Egypt crisis: How bad could things get?

Oil prices, which rose to levels just short of 100 dollars a barrel on Friday, are holding firm as protests against Egyptian president Hosni Mubarak's regime enter the seventh day.
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Feb 01, 2011, 11.23 AM | Source: CNBC-TV18

Egypt crisis: How bad could things get?

Oil prices, which rose to levels just short of 100 dollars a barrel on Friday, are holding firm as protests against Egyptian president Hosni Mubarak's regime enter the seventh day.

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Egypt crisis: How bad could things get?

Oil prices, which rose to levels just short of 100 dollars a barrel on Friday, are holding firm as protests against Egyptian president Hosni Mubarak's regime enter the seventh day.

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Nouriel Roubini, RCE Monitor
Oil prices, which rose to levels just short of 100 dollars a barrel on Friday, are holding firm as protests against Egyptian president Hosni Mubarak's regime enter the seventh day.

All eyes are on how the geo-political tensions in Egypt unfold and analysts say oil prices could breach 100 dollars if the tensions continue, or spread to other nations in the Middle East. Traders worry that the protests could lead to a shutdown of operations at the Suez Canal, which is a key transport link for oil containers to and from the Mediterranean.

According to Nouriel Roubini of RCE Monitor geo-political risks are on the rise. “There is already political contagion from Tunisia to Egypt. There have been demonstrations in other parts of the Middle East. There could be other autocratic regimes under threat of being toppled. So geopolitical risk is on the rise; oil prices are rising to almost USD 100 per barrel (bbl); risk aversion is higher; equity markets around the world are responding negatively and increase in oil prices increase further inflation in emerging markets. There is tax on income in advanced economies, so it has a negative effect on growth, while rising inflation—all this is not very good.”

He further added, “Even if in the past global recession has been associated with oil price shocks, driven by geopolitical shocks. We are not yet at that stage of geopolitical risk, if you had a collapse in the Middle East, you had radical regimes coming to power, then oil prices will go much higher, and it could have another stagflationary shock. We are not yet there but certainly rising oil prices and greater risk aversion is overall a negative for the markets and for the economies.”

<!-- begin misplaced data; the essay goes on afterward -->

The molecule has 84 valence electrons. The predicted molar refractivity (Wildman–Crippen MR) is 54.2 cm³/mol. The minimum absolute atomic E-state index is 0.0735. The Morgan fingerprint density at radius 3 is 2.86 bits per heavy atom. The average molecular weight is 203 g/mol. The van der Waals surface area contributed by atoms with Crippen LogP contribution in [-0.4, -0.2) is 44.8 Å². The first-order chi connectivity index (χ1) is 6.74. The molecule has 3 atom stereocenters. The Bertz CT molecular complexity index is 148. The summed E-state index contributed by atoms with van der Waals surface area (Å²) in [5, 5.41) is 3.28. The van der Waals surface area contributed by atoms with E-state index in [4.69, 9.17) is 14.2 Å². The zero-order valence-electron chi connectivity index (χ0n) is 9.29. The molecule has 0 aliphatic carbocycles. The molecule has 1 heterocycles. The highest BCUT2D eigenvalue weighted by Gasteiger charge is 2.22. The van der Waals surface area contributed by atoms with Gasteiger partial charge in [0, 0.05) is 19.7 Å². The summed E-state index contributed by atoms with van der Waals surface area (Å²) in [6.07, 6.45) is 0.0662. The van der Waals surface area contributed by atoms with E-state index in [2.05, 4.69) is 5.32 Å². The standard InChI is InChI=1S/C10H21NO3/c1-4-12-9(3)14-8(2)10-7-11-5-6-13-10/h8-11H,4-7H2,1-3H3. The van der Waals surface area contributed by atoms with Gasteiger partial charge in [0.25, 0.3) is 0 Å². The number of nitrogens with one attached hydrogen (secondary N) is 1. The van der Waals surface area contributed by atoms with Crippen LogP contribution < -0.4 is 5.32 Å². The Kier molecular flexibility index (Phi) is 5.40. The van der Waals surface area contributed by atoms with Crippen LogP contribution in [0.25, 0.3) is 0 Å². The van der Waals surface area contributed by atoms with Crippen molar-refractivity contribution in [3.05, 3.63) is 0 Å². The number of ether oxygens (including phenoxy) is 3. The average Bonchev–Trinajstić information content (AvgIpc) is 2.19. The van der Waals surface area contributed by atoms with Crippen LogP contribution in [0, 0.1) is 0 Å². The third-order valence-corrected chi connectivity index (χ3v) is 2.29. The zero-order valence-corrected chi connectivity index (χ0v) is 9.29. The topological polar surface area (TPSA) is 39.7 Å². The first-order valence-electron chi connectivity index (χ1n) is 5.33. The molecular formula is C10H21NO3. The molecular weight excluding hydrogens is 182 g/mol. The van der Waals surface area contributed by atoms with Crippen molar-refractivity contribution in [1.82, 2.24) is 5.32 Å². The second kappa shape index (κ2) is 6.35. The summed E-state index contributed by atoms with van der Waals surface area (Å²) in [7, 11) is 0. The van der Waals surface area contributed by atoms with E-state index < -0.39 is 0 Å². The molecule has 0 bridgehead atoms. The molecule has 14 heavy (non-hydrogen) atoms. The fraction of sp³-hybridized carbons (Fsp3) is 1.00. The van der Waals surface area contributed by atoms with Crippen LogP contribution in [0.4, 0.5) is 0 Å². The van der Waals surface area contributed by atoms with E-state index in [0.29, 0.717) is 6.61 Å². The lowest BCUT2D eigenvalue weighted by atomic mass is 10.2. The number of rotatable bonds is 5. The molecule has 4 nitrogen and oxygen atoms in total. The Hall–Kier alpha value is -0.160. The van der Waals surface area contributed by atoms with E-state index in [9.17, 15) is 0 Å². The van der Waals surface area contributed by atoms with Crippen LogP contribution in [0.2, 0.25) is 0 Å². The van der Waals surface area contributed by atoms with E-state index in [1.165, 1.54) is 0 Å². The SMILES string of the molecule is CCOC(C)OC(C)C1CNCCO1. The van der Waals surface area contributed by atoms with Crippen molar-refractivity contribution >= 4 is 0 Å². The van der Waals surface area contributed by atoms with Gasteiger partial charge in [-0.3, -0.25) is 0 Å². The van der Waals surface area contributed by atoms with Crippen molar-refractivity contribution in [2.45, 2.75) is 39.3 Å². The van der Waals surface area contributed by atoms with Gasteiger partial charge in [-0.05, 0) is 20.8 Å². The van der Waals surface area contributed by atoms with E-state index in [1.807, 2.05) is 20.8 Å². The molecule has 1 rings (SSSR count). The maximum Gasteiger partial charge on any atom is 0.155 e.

Barry Knapp of Barclays PLC felt tail risk of Egypt crisis is a key issue. “If this rolls into Saudi Arabia and that sort of thing, you have a much worse scenario but Egypt's a net importer of oil and there is the Suez Canal risk, but when you go through all these things, you do wind up with it being a fairly low probability outcome that it causes a major supply based price shock in energy that in turn impacts consumption in the US and really rolls into a much bigger problem

He further said, “This looks like such a tail risk that it develops into a major supply shock, and in turn impairs thier macro recovery, that you wind up thinking Friday's payroll data is probably far more imo than the Egypt situation in the near term.”

Echoing Knapp’s view that US economic data more significant than Egypt crisis, James Paulsen of Wells Capital Management said, “Maybe it hasn’t had more short-term impact, just because we had a market that is vulnerable. We have a market that’s up almost 30% the last 3-4 months. The mindset of investors is that we know a consolidation period is coming; we know a correction is going to occur at some point, and here we have this catalyst front and centre and the worst is done—it’s is 2% off the top. I could see where there could be more selling pressure, just on a technical basis, using this as a short-term selling catalyst but at the end of the day as the week wears on, you got to ask yourself as an investor, ‘Am I going to go short on the low probability that this blows into something major, and I am going to be facing ADP Wednesday, claims Thursday, and payroll Friday, which could be much more significant for the direction of the economic cycle as well as the market place.”

Meanwhile, Jeffrey Saut of Raymond James believed, "It's going to take more than protest in Egypt to break the back at the uptrend. I came into the year looking at some kind of pullback. So far that has been wrong footed. But we haven’t really extended very far above the first day at the year when the S&P gained 14 points. So I am still looking for pullback. I am still looking for it to be less than 10%. I am looking to put money to work in that pullback. I think the Egyptian thing will go away."

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